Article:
" Organizing platform commodity teams to partner with development engineering and, ultimately, with key suppliers. "These teams are co-lead by a technology expert in the commodity from engineering and the sourcing global commodity manager," Miller explains. "Their responsibilities are to create and manage the approved supplier list, approved parts list and to work with suppliers on future technology requirements."
" Creating an approved parts list that emphasizes the use of industry standard components. The list aims to reduce cost, lower inventory and reduce overall complexity of PCS' products. Additionally, measurement of these criteria enables performance assessment of product development teams.
" Developing a skills and knowledge area assessment tool for all strategic sourcing associates and mapping it to training/development activities to improve the overall performance of the organization.
" "Creating a sourcing market intelligence team that provides our cross-functional commodity teams (with) market, supplier and competitive intelligence," Miller says. "It also tracks market pricing against Motorola pricing to ensure us a competitive advantage."
Another sourcing accomplishment, worthy of its own subsection, has created further cost-reduction improvements. Through e-sourcing and Internet negotiations, Motorola has generated substantial cost savings, says Rob Harlan, director of Motorola Internet negotiations. For a one-year period alone, beginning in August 2001, the company ran 70 e-auction events for $1.3 billion in volume negotiated online. Total savings amounted to $250 million. The company expects continued and greater savings as online events gather steam this year, Harlan says.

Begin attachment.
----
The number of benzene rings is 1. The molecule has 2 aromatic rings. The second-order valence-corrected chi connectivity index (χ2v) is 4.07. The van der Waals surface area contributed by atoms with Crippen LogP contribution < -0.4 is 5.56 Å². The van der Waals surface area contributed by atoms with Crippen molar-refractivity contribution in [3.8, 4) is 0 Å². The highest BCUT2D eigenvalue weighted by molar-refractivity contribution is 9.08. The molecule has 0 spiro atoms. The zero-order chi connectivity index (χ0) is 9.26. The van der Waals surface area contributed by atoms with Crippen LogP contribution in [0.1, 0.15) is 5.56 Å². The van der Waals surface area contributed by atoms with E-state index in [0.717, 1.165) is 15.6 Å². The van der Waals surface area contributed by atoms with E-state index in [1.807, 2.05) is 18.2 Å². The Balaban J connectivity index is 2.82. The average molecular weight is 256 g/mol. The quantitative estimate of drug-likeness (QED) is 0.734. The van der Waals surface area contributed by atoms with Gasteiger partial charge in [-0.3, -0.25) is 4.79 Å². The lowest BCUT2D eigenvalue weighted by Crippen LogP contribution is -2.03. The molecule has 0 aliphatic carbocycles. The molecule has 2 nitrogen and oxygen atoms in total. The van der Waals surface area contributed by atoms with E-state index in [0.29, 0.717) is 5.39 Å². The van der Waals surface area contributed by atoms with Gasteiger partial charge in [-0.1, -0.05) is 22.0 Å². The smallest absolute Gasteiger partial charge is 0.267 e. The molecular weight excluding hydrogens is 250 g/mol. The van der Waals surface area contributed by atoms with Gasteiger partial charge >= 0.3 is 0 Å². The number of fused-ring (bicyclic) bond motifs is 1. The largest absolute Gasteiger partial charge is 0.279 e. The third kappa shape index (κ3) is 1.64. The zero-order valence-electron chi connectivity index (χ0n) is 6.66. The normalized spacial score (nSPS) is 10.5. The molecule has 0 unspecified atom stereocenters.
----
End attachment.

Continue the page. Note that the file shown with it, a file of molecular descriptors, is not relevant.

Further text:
All e-requests for information and quotes, and e-auctions for production and non-production sourcing are managed via a third-party application provider. Benefits of the new system include:
" Greater than 5 percent incremental gains above expectations for every dollar of spend via e-negotiations
" 25 percent sourcing cycle time reduction via e-negotiations
" Scenario analysis provides commodity managers with a strategic sourcing award tool
" Suppliers have more flexible bidding, smooth data importing/exporting and improved reporting
" Ability to instantaneously track savings